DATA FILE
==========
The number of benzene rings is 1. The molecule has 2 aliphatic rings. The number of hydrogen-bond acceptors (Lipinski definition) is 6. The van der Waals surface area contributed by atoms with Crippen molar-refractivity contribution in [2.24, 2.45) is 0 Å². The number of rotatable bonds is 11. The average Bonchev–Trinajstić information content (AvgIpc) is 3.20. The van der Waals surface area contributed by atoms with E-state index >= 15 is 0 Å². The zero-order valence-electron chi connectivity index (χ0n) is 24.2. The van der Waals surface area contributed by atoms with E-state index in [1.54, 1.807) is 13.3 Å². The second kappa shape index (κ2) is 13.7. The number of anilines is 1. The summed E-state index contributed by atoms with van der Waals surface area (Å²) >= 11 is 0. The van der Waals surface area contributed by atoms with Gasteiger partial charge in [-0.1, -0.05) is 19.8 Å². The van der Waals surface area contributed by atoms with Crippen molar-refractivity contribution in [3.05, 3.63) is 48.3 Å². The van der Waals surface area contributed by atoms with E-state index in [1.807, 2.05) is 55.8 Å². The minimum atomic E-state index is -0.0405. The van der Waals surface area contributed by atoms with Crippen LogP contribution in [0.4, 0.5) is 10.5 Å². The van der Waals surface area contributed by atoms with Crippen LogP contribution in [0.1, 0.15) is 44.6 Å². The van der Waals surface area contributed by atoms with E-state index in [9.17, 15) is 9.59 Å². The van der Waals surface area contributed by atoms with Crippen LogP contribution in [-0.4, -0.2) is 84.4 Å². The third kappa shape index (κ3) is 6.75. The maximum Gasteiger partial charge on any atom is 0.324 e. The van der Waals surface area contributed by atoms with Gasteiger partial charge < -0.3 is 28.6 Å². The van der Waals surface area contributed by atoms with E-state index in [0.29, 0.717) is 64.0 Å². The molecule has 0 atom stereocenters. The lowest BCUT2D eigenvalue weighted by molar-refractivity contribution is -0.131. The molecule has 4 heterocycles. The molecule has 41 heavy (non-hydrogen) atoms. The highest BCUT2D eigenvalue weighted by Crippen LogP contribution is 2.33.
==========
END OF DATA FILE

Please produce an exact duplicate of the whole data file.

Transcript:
The number of benzene rings is 1. The molecule has 2 aliphatic rings. The number of hydrogen-bond acceptors (Lipinski definition) is 6. The van der Waals surface area contributed by atoms with Crippen molar-refractivity contribution in [2.24, 2.45) is 0 Å². The number of rotatable bonds is 11. The average Bonchev–Trinajstić information content (AvgIpc) is 3.20. The van der Waals surface area contributed by atoms with E-state index >= 15 is 0 Å². The zero-order valence-electron chi connectivity index (χ0n) is 24.2. The van der Waals surface area contributed by atoms with E-state index in [1.54, 1.807) is 13.3 Å². The second kappa shape index (κ2) is 13.7. The number of anilines is 1. The summed E-state index contributed by atoms with van der Waals surface area (Å²) >= 11 is 0. The van der Waals surface area contributed by atoms with Gasteiger partial charge in [-0.1, -0.05) is 19.8 Å². The van der Waals surface area contributed by atoms with Crippen molar-refractivity contribution in [3.05, 3.63) is 48.3 Å². The van der Waals surface area contributed by atoms with E-state index in [1.807, 2.05) is 55.8 Å². The minimum atomic E-state index is -0.0405. The van der Waals surface area contributed by atoms with Crippen LogP contribution in [0.4, 0.5) is 10.5 Å². The van der Waals surface area contributed by atoms with Crippen LogP contribution in [0.1, 0.15) is 44.6 Å². The van der Waals surface area contributed by atoms with E-state index in [9.17, 15) is 9.59 Å². The van der Waals surface area contributed by atoms with Crippen LogP contribution in [-0.4, -0.2) is 84.4 Å². The third kappa shape index (κ3) is 6.75. The maximum Gasteiger partial charge on any atom is 0.324 e. The van der Waals surface area contributed by atoms with Gasteiger partial charge < -0.3 is 28.6 Å². The van der Waals surface area contributed by atoms with E-state index in [0.29, 0.717) is 64.0 Å². The molecule has 0 atom stereocenters. The lowest BCUT2D eigenvalue weighted by molar-refractivity contribution is -0.131. The molecule has 4 heterocycles. The molecule has 41 heavy (non-hydrogen) atoms. The highest BCUT2D eigenvalue weighted by Crippen LogP contribution is 2.33.